A ‘put option’ provides an option to the investor to sell its shares the performance of which is to be done in future on happening of certain event. Such contacts are forward contracts and legality of which may be questioned. All such contracts are governed by SCRA and since, the Act does not apply to private companies, a private company can enter into such forward transactions.

 

Information rights: Specific clauses may be added in a PE SHA to allow the investor to inspect the books and records of the company as and when required and to be provided with periodical financial statements from time to time.

Exit right: This is one of the most important right available to an investor and is present in every PE SHA as the investors are financial investors and they need to make an exit from the investment at some point. They, therefore, negotiate appropriate rights that give them the appropriate exit opportunity. Depending on case to case basis, the exit right may be availed in any of the following event as agreed upon between the parties:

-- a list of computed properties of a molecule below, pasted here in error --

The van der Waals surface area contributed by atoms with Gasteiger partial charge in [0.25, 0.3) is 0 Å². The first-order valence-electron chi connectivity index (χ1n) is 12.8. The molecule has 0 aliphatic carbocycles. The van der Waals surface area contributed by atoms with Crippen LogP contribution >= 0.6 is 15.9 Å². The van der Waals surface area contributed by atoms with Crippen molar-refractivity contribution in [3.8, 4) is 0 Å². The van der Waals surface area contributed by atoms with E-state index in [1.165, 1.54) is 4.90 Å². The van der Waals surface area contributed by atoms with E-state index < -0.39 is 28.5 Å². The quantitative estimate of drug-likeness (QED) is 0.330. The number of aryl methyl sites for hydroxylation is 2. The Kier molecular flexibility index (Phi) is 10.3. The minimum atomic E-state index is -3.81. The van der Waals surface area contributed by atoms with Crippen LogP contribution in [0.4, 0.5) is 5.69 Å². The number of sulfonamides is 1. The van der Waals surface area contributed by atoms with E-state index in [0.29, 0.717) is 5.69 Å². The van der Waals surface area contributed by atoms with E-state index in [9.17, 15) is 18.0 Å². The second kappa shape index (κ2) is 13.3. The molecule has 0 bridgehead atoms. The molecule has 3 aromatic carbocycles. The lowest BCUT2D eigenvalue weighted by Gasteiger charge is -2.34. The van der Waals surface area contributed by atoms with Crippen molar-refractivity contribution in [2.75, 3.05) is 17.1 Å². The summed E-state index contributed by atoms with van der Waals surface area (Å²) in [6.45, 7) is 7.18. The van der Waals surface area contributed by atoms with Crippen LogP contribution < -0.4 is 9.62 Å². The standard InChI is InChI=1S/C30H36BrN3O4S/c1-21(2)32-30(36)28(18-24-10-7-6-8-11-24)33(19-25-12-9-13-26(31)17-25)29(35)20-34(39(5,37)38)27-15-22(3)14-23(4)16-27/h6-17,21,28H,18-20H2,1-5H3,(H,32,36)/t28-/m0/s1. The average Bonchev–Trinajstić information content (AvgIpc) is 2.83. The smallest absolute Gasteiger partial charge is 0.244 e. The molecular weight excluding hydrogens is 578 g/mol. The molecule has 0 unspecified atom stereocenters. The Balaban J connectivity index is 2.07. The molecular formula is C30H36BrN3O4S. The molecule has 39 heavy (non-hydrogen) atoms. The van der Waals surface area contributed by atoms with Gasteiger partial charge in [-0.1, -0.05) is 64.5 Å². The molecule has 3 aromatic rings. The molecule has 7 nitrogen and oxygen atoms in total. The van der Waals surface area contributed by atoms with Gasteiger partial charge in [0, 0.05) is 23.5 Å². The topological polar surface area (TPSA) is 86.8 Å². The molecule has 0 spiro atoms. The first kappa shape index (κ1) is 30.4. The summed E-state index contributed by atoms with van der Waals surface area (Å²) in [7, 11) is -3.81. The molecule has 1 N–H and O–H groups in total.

a. listing of the securities,

b. sale of securities held by the investor,

c. commitment of company to buy-back the securities held by the investor,

d. commitment by the promoters/other majority shareholders to buy-back the securities held by the investor

e. negotiating put option on the promoters/majority shareholders if other exits are not provided

Among the above, listing of the securities held by the Investor, sale of the securities and a promoter buy-back are not guaranteed and failure to provide such exits do not constitute a breach. In general, investors prefer an exit option by company buy back option as it is subject to the sufficient cash with the company and buy-back regulations being satisfied.

·  Provisions relating to company governance

Transfer provisions

1. Transfer by promoters: Sufficient provisions must be drawn in the agreement to restrict the transfer of shares by the promoters of the company or permitted transfers may be allowed after the approval of the investor and as specifically mentioned in the PE SHA.

2. ransfer by investors: Terms and conditions relating to transfer of shares by the investor after the exit or prior to exit must also be clearly identified in the agreement.                       

Maintenance of control in Board and General Meetings